The Life and Times of Barbie

It's hard to believe that Barbara Millicent Roberts, better known as Barbie, is now a senior citizen, although physically she is eternally frozen at a youthful 19.

Barbie was originally modelled on the German Bild Lilli doll, a risqué gag gift for men based upon a cartoon character in the West German newspaper Bild Zeitung. Lilli was redesigned and marketed in America as Barbie, a teenage fashion model with a lifestyle and a wardrobe to match. Each of Barbie’s ionic ‘outfits’ included accessories based on her ever-changing interests and careers.

Until Barbie came along, dolls were marketed as babies for girls to mother. As the 1960s changed American values, a sophisticated Barbie could represent anything a modern girl might want to become. The popular culture demanded much of the long-limbed perky blonde. She dabbled in careers as varied as an astronaut, surgeon, Olympic athlete, downhill skier, aerobics instructor, TV news reporter, vet, rock star, doctor, army officer, air force pilot, summit diplomat, rap musician, presidential candidate (party undefined), baseball player, scuba diver, lifeguard, fire-fighter, engineer, dentist, and computer engineer.

Her hectic over-achiever lifestyle may have contributed to her split from Ken, her long-time boyfriend whose main purpose was to chauffeur her to social events in a succession of pink Beetles, Corvette convertibles, camping trailers and Jeeps. Perhaps tired of her constant achievements, in 2004, Barbie dumped Ken and turned to an Australian boytoy, a surfer named Blaine.

By 2006, with Ken having updated his look, the romance was on again and the pair officially reunited on Valentine’s Day 2011. But for Barbie, still well preserved but in her fifth decade, the spark was seemingly gone. By 2018, Barbie and Ken had settled in as neighbours and friends in a prosaic domestic setting called Barbie: Dreamhouse Adventures.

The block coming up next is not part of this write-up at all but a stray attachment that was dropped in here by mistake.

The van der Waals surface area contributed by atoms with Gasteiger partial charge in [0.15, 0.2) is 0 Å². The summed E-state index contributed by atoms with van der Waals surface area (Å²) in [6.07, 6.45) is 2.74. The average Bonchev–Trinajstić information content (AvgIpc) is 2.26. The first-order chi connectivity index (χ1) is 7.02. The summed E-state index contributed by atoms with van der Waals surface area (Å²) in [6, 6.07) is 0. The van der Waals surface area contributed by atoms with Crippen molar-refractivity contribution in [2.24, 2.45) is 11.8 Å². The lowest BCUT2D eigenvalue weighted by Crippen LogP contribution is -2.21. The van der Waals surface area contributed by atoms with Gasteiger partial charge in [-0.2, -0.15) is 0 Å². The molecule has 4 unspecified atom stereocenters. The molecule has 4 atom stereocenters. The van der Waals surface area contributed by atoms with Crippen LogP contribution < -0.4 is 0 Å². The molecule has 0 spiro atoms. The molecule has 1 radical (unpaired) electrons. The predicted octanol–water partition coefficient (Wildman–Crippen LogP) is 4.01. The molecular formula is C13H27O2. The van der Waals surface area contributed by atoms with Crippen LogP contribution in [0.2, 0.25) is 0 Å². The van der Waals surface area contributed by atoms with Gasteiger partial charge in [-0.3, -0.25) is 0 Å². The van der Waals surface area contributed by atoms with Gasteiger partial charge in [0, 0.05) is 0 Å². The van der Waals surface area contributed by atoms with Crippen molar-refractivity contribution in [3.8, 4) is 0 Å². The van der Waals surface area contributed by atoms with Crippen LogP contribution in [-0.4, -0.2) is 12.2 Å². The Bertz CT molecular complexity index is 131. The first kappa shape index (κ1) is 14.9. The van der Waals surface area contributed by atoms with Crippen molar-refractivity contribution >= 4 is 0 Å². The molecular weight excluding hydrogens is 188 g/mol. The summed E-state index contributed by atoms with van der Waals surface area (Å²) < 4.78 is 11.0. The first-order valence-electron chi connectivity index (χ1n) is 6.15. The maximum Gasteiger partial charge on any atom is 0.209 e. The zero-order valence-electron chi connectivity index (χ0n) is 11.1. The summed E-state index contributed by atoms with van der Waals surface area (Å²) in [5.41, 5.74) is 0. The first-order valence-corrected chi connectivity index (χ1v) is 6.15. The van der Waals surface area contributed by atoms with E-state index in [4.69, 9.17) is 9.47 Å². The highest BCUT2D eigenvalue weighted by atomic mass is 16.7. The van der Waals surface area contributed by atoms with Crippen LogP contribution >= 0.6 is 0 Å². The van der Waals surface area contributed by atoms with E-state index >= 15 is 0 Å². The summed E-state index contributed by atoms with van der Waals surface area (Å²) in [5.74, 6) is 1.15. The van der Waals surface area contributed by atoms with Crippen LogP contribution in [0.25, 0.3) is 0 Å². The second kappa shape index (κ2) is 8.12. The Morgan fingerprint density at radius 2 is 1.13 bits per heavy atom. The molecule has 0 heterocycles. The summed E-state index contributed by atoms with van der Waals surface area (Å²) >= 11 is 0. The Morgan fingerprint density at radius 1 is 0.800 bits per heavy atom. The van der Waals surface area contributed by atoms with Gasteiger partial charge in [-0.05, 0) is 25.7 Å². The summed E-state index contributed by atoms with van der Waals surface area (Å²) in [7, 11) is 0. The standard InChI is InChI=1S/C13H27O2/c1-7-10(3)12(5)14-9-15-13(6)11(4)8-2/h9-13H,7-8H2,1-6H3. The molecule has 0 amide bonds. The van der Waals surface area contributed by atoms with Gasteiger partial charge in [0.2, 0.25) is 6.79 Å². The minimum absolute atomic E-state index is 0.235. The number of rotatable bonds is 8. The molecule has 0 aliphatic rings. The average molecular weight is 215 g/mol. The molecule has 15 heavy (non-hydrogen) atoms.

As well as having man troubles and problems sticking to a career path, Barbie also had difficulties maintaining her unrealistically svelte figure. In 1963, the outfit "Barbie Baby-Sits" came with a book entitled How to Lose Weight which advised: "Don't eat!" and another ensemble called "Slumber Party" in 1965 came with a pink bathroom scale permanently set at 110 lb.

Just as it often is for women in real life, Barbie’s appearance, activities and achievements came under constant scrutiny. Writing for the Journal of Popular Culture in 1977, Don Richard Cox noted that Barbie had a significant impact on social values by conveying characteristics of female independence.

Like a previous heroine named Nancy Drew, Barbie inspired young girls to envision themselves in exciting and adventurous lives, as well as in a variety of careers. In 2000, she ran for President of the USA. Meanwhile, to relax, she vacationed with Ken or the surfer dude in a series of hot pink camper vans and motor homes.

Over the years, like the little girls she grew up with, she has put on a bit of weight and there are now Grandma Barbies with accessories such as handknitted afghans. Ken too has greyed at the temples and taken to wearing a cardigan.

Johanna Zomers Local Journalism Initiative Reporter, The Eganville Leader